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New York Dispatch: A Bangladeshi Diner in Transition

The man behind the counter at Rangdhonu Cafe laughed a big belly laugh when I asked him if a lot of taxi drivers ate at the restaurant.

Given that there’s a yellow cab parked out front every time I drive or walk by the Bangladeshi diner on 36th Ave, I guessed the answer was ‘yes.’

When I stopped by for dinner yesterday, two taxis were fighting for a parking place outside. The formica tables were half-full of men speaking what I guessed was Bengali.

Like a lot of cabbie-friendly restaurants in New York, most of the food at Rangdhonu comes from a steam table, and there’s no alcohol on offer.

Unlike a lot of cabbie-friendly restaurants, Rangdhonu isn’t necessarily a grab-and-go spot. They don’t sell Red Bull or pain killers, and they don’t play music.

Judging from the dishes I tried, the men who frequent the place are there for more than the food. Thanks to the mosque around the corner – and to its central location in an area of Astoria known as Little Dhaka – Rangdhonu is as much a gathering place for expats from Bangladesh as it is a cheap Bengali restaurant.

A microwave reheat rubberized the fish in what might have been a nicely seasoned tilapia masala ($7). And I was jazzed when I found bay leaves and cloves and prunes in my chicken biryani ($6), but I couldn’t get past the overcooked rice.

When I asked the man behind the counter to wrap up my leftovers, I struck up a conversation with Rangdhonu owner M.A. Karim, who explained that he’s planning on making some pretty dramatic changes to his menu.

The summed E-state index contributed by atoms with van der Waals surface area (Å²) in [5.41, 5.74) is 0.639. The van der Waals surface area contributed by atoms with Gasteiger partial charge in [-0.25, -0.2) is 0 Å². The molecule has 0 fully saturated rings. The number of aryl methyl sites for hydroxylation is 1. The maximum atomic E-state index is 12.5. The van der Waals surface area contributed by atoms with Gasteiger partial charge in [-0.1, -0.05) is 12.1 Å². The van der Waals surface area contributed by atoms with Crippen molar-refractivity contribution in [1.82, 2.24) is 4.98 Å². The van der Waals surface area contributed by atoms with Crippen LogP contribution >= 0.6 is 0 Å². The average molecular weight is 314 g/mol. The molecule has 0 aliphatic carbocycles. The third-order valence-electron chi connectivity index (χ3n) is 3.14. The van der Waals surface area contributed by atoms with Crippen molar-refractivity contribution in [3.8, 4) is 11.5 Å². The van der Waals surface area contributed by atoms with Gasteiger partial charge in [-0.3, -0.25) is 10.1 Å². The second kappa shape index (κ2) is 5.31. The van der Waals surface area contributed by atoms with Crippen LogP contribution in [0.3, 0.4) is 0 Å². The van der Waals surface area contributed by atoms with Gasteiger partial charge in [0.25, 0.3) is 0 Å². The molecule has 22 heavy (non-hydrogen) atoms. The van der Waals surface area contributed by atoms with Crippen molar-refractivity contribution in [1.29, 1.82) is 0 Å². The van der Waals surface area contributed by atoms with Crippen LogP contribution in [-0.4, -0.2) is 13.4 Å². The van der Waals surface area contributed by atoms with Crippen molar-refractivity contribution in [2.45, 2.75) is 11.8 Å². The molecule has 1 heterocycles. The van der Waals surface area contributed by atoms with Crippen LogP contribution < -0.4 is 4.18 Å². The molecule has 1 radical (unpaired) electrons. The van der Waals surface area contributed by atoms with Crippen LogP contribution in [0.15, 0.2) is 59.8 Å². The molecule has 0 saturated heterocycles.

In about a month, Mr. Karim said he’ll scale back from 60+ dishes to “no more than 20 dishes.” Most of the menu will center around kebabs and tandoori meats. He’ll make curries, too, but keep the selection down to two or three steam table dishes per day.

Despite a “C” grade from the Health Department, I’d be willing to give Rangdhonu another try after they’ve changed their menu.

I hope they keep selling desserts from Abdullah Sweets & Restaurant in Brooklyn, though – their shandesh (a.k.a. sandesh or chandesh, $5), a West Bengal specialty made with sweetened cottage cheese and raisins, was part of the visit to Rangdhonu I want to remember. Maybe this is what keeps the cabbies coming back.

Rangdhonu CafeMap it
29-14 36th Ave. – Astoria, Queens
Tel. 718-472-2950
Open: 9am-midnight, 7 days
Credit cards accepted

Abdullah Sweets & RestaurantMap it
91 Church Avenue – Kensington, Brooklyn
Tel. 718-766-5831
Open: 24 hours
Cash only

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  1. When do you think an appropriate time to return and reassess the situation there? I will mark it down for further inspection in a couple months!

    • I think a couple months would be about right – say around the beginning or the middle of May? I’d be very, very curious to hear how the new menu tastes!

  2. “A microwave reheat rubberized the fish”
    So, I’m guessing this isn’t really a place for eating fancy?